Massachusetts Leaders Say Opportunity for Clean-Energy Investments Is Now

By Rona Cohen

Across the country, record-low natural gas prices have raised questions among some policymakers about the wisdom of promoting solar and wind energy, which are still dependent on public support to attract private investment, despite exponential growth in recent years. But Massachusetts officials say now is precisely the time for government to ramp up funding for renewables, given their critical role in diversifying the region’s energy mix, lowering emissions and serving as a hedge against future price shocks.

“We have a perfect window now to make clean-energy investments,” said Gov. Deval Patrick, in a speech on energy policy last month. “We invest in energy efficiency to save money by using less energy. And we invest in homegrown renewable power to free ourselves from the rollercoaster of fossil fuels imported from out of state and out of the country, sometimes from places hostile to the United States.”

With few indigenous energy resources, Massachusetts businesses and consumers spend $20 billion a year on energy, and the bulk of that outlay — $18 billion – leaves the state to pay for natural gas and oil from other states and nations including Venezuela, Colombia, Canada and producers in the Middle East, said David Cash, Commissioner of the Massachusetts Department of Public Utilities, speaking during a roundtable on electricity markets in Boston on June 15.  That contrasts with dollars spent on energy efficiency and renewable energy, which largely pay for suppliers and installers who reside in Massachusetts, he said, thereby promoting a range of local economic gains.

The region is currently benefiting from rock-bottom natural gas prices, which creates a ripe opportunity to catalyze investments in renewables, said Cash. In recent years, energy providers in New England have been switching from coal to cleaner-burning natural gas to take advantage of cheap, abundant resources flooding the market from the Marcellus Shale. Natural gas now fuels 52 percent of New England’s energy use, and prices are extremely low by historical standards – they currently hover between $2 and $3 per MMBtu (one million British thermal units), compared with around $15/MMBtu in late 2005.

Nevertheless, certain fundamental issues continue to make Massachusetts and all of New England vulnerable to price volatility, said Cash. Rising consumption in India, China and other Asian countries will put upward pressure on gas prices as the market becomes more globalized. In the Northeastern U.S., New England sits at the end of the energy pipeline, and growing demand for shale gas has created congestion along limited supply routes, which could lift prices, particularly during heavy usage times.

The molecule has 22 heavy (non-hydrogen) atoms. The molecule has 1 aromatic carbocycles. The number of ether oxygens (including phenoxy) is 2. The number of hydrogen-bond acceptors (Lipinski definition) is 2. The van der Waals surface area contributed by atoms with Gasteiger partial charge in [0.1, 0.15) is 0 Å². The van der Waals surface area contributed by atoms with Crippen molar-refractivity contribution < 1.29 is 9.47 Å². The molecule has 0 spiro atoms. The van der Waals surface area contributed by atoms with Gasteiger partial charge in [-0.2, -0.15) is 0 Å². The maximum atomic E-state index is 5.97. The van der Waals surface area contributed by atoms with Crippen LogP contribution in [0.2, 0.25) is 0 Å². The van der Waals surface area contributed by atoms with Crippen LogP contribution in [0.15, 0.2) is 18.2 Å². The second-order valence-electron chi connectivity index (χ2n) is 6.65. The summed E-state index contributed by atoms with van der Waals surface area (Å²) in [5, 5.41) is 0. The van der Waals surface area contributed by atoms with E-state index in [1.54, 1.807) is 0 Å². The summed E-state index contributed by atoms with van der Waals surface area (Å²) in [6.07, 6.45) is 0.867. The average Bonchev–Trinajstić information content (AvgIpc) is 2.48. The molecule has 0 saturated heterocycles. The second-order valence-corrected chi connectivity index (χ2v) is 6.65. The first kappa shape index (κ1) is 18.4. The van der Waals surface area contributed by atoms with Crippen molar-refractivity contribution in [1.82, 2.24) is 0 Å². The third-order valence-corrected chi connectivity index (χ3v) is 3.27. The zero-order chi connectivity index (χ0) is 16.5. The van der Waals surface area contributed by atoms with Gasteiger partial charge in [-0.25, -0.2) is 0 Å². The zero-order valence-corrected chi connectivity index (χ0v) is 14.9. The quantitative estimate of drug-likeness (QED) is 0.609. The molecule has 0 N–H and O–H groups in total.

Massachusetts officials have shown that fostering cleaner, indigenous energy sources yields dividends. In recent years, the state has implemented some of the most aggressive energy efficiency and clean-energy policies in the nation, and reductions in energy use, combined with cheap natural gas, have led to a decline in monthly electricity bills of up to 40 percent in the last three years. That drop more than compensates for the comparatively small portion of a typical ratepayer’s bill goes toward subsidizing clean-energy investments – three to five percent on average, said Cash.

Renewable-energy mandates that are in place in more than half of all U.S. states are intended to make energy markets fairer, given the lack of a level playing field for sources like solar and wind that can’t otherwise compete with fossil fuels, which have historically enjoyed generous tax breaks and other forms of government support, said Cash.

He pointed to data from the federal government and consultancy MISI that show the very low level of subsidies provided to solar and wind development compared with natural gas and oil. The Paris-based International Energy Agency last year estimated that globally, countries spent $409 billion in subsidies for fossil fuels in 2010, compared with $66 billion for renewable energy. President Obama has repeatedly called on Congress to end $4 billion in subsidies to the oil and gas industry annually.

Meeting State Climate-Action Targets